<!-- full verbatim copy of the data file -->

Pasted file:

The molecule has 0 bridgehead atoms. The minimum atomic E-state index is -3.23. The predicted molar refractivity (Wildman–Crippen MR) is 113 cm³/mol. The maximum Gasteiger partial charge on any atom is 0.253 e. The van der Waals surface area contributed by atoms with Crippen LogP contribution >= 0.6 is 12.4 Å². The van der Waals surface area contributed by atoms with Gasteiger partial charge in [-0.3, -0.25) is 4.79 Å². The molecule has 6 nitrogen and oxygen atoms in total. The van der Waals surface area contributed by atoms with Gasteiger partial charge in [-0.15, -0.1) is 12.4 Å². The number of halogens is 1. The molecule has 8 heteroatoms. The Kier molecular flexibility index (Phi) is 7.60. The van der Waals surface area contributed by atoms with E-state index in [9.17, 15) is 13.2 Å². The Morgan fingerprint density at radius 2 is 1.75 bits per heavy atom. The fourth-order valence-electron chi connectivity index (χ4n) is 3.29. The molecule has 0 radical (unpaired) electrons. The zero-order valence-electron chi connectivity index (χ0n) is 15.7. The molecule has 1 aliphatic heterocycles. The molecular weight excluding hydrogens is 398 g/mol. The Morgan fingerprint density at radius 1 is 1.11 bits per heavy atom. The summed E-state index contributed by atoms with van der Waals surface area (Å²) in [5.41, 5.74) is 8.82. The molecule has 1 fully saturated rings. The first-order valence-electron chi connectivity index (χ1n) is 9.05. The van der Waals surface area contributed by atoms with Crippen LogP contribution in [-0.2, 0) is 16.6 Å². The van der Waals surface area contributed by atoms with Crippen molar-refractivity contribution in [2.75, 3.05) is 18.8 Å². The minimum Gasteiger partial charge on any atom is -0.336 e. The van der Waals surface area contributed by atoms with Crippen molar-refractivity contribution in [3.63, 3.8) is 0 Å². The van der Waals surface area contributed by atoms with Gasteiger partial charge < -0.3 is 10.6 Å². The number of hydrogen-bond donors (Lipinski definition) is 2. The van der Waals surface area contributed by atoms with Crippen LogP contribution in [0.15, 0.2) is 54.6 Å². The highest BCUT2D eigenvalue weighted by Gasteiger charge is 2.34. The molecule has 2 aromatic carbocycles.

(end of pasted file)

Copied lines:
The molecule has 0 bridgehead atoms. The minimum atomic E-state index is -3.23. The predicted molar refractivity (Wildman–Crippen MR) is 113 cm³/mol. The maximum Gasteiger partial charge on any atom is 0.253 e. The van der Waals surface area contributed by atoms with Crippen LogP contribution >= 0.6 is 12.4 Å². The van der Waals surface area contributed by atoms with Gasteiger partial charge in [-0.3, -0.25) is 4.79 Å². The molecule has 6 nitrogen and oxygen atoms in total. The van der Waals surface area contributed by atoms with Gasteiger partial charge in [-0.15, -0.1) is 12.4 Å². The number of halogens is 1. The molecule has 8 heteroatoms. The Kier molecular flexibility index (Phi) is 7.60. The van der Waals surface area contributed by atoms with E-state index in [9.17, 15) is 13.2 Å². The Morgan fingerprint density at radius 2 is 1.75 bits per heavy atom. The fourth-order valence-electron chi connectivity index (χ4n) is 3.29. The molecule has 0 radical (unpaired) electrons. The zero-order valence-electron chi connectivity index (χ0n) is 15.7. The molecule has 1 aliphatic heterocycles. The molecular weight excluding hydrogens is 398 g/mol. The Morgan fingerprint density at radius 1 is 1.11 bits per heavy atom. The summed E-state index contributed by atoms with van der Waals surface area (Å²) in [5.41, 5.74) is 8.82. The molecule has 1 fully saturated rings. The first-order valence-electron chi connectivity index (χ1n) is 9.05. The van der Waals surface area contributed by atoms with Crippen LogP contribution in [-0.2, 0) is 16.6 Å². The van der Waals surface area contributed by atoms with Crippen molar-refractivity contribution in [2.75, 3.05) is 18.8 Å². The minimum Gasteiger partial charge on any atom is -0.336 e. The van der Waals surface area contributed by atoms with Crippen molar-refractivity contribution in [3.63, 3.8) is 0 Å². The van der Waals surface area contributed by atoms with Gasteiger partial charge < -0.3 is 10.6 Å². The number of hydrogen-bond donors (Lipinski definition) is 2. The van der Waals surface area contributed by atoms with Crippen LogP contribution in [0.15, 0.2) is 54.6 Å². The highest BCUT2D eigenvalue weighted by Gasteiger charge is 2.34. The molecule has 2 aromatic carbocycles.